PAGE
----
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XtraBlatt Issue 01-2022

  • Text
  • Xtrablatt
  • Carbon
  • Farmers
  • Machinery
  • Contractors
  • Germany
  • Grassland
  • Slurry
  • Biogas
  • Agricultural
  • Krone

INTERNATIONAL 1 Most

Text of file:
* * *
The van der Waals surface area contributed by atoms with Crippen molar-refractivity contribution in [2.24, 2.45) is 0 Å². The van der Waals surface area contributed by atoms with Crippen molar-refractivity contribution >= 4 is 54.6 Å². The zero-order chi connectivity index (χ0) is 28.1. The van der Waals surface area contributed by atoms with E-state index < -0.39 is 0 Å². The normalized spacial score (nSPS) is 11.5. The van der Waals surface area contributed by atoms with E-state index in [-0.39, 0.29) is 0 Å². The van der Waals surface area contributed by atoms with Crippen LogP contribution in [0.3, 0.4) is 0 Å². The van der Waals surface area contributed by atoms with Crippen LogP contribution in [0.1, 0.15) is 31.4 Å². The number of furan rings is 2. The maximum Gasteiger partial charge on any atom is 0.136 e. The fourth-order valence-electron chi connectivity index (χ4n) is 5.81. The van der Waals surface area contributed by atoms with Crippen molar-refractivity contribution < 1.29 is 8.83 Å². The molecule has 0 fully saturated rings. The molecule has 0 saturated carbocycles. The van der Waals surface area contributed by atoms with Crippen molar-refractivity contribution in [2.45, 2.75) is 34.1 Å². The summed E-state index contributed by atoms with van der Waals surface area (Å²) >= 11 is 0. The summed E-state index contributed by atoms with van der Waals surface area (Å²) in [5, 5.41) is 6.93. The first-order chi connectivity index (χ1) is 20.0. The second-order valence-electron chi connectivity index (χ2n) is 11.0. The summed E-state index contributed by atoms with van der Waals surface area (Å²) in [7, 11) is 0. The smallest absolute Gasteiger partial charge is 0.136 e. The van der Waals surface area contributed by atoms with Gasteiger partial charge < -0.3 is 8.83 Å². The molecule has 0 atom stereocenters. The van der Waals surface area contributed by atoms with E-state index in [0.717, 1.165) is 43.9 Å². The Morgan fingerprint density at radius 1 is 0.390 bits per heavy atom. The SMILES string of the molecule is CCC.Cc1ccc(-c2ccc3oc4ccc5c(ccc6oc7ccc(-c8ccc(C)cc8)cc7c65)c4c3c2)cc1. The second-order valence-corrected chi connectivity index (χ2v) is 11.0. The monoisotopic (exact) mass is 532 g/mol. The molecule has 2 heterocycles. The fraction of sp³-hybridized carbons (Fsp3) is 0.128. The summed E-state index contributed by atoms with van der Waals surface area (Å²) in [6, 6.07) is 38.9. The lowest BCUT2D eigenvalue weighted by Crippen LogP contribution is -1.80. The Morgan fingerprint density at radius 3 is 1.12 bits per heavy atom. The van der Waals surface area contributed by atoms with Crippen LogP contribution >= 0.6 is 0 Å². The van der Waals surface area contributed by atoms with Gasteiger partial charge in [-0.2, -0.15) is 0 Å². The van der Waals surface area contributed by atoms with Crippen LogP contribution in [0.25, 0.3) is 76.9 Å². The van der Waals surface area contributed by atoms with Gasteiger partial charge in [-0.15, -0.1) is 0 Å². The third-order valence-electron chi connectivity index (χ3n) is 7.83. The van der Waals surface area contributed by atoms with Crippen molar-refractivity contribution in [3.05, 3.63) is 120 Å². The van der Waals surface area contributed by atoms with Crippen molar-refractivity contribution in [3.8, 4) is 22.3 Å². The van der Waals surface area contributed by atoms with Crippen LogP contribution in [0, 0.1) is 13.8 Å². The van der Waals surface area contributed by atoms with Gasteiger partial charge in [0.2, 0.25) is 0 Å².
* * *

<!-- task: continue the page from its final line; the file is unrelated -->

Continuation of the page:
INTERNATIONAL 1 Most people have the following image of agriculture in the US: Vast fields and huge machines to go with, such as this forage harvester in California. 2 87% of the Krone sales in the US are mowers, tedders and rakes. 3 Krone’s trailed 4-rotor tedder KW 5.52 T is one of the most popular machines sold in the US. 1 2 Marvin Brüggemann: Our customers are full of praise for our sturdy and well-conceived machines. Once we convinced them to buy one of our machines, they remain loyal customers. This is surely also down to our employees who are highly motivated, as well as the agri dealerships that our sales people work with. Selling a machine isn’t the end of the story even for smaller machines, because in our opinion the kind of aftersales service we offer makes all the difference. We guarantee support should there be any issues with our products. We are delighted to have such a solid Krone team operating in the States who stand behind the brand one hundred percent, even though the parent company is thousands of kilometres away. XtraBlatt: How many American sales outlets are there for Krone equipment? Marvin Brüggemann: In total, we supply around 200 dealers in the US. These range from very small local dealers with workshops to big commercial centres. After almost 50 years in the US, we are well represented in those regions where our equipment matters. XtraBlatt: It’s a long, long way from the Krone headquarters in north-west Germany to the US. How long does it take to ship the machines and how much lead-time is involved from the moment of sealing a deal until the machine is delivered to the customer? Marvin Brüggemann: Naturally enough, we make sure that the machines and equipment are at the point of sale at the beginning of the season. Transport by sea takes between three and ten weeks, depending on whether we are delivering to the east or west coast. From the ports, the equipment is then shipped on land. XtraBlatt: Has Krone ever thought about a production and assembly plant in the US to save time on transport? RANDALL ELLER, TILLAGE AND LIVESTOCK FARMER IN JEFFERSON, NORTH CAROLINA “I THINK THAT KRONE OFFERS THE BEST TECHNOLOGY FOR FOR- AGE HARVESTING.” The Eller family looks after 3000 suckler cows, sells beef cattle and grows around 2000ha of maize. They also have 1200ha of grassland. The family use Krone hay-making equipment, including a disc mower, a rotary rake and the new VariPack belt round baler. “Krone machines are mature and well-engineered. The company has been in business for a long time and the machines have proven themselves time and again,” Randall Eller explains. He is also very happy with his Krone sales rep: “He knows what he’s at. I can just pick up the phone and ring him whenever I need him. And if he happens to be in the area, he often just calls in to see how things are going.” 3 Marvin Brüggemann: We deliver our small equipment to the US as partially assembled kits in crates to improve transport processes and save costs. Our trained staff at our headquarters then finish off the assembly of the equipment before it is delivered to the end customer. This means that we can carry out quality checks before delivery and we also support our smaller dealers in doing so. XtraBlatt: Which is the small equipment American farmers typically buy? Marvin Brüggemann: Our trailed 4-rotary tedder KW 5.52 T is one example. The US market is the biggest market for this particular model. Yet, our semi-mounted single-rotary rakes, too, are very much in demand in the US – unlike in Germany and Europe where we sell only a few models. XtraBlatt: What’s the reason behind this? Marvin Brüggemann: In the US, famers use their pick-ups a lot more for doing actual jobs. They hitch the rake to the pick-up and transport it long distances, for example. Once the equipment arrives in the field, it is coupled to a small tractor and work begins. The semi-mounted attachment means the machine doesn't need a lot of tractor power or lifting force. XtraBlatt: What are the differences between harvesting silage in the US and in Germany? Marvin Brüggemann: It depends on the size of the farm. If we take the large farms in California, Texas or Idaho, they use powerful, self-propelled mowers and have contractors chop the grass and store it in large silage pits. The smaller family farms in the east of the US, on the other hand, usually make their own silage with their own machines. They often use mounted mowers, which is reflected by our sales figures for 2 to 3m mowers. These farms are in regions where hay is made, meaning that lots of round bales are also made and wrapped here. Milk yields per cow are usually not the top priority of these farms. Rather, their aim is to produce milk at reasonable input costs and achieve a good margin. « MARVIN BRÜGGEMANN Marvin Brüggemann followed a dual programme of university courses and internships between 2013 and 2016. He spent two-thirds of that time working in sales. He worked in the sales back office from 2016, where he was responsible for the North and South American as well as the Turkish markets. During his time at the sales office, he completed his master’s degree programme qualifying as a sales manager. He became Division Sales Manager for the Netherlands in 2019 and since 2021 he has also been Division Sales Manager for the US. 20 21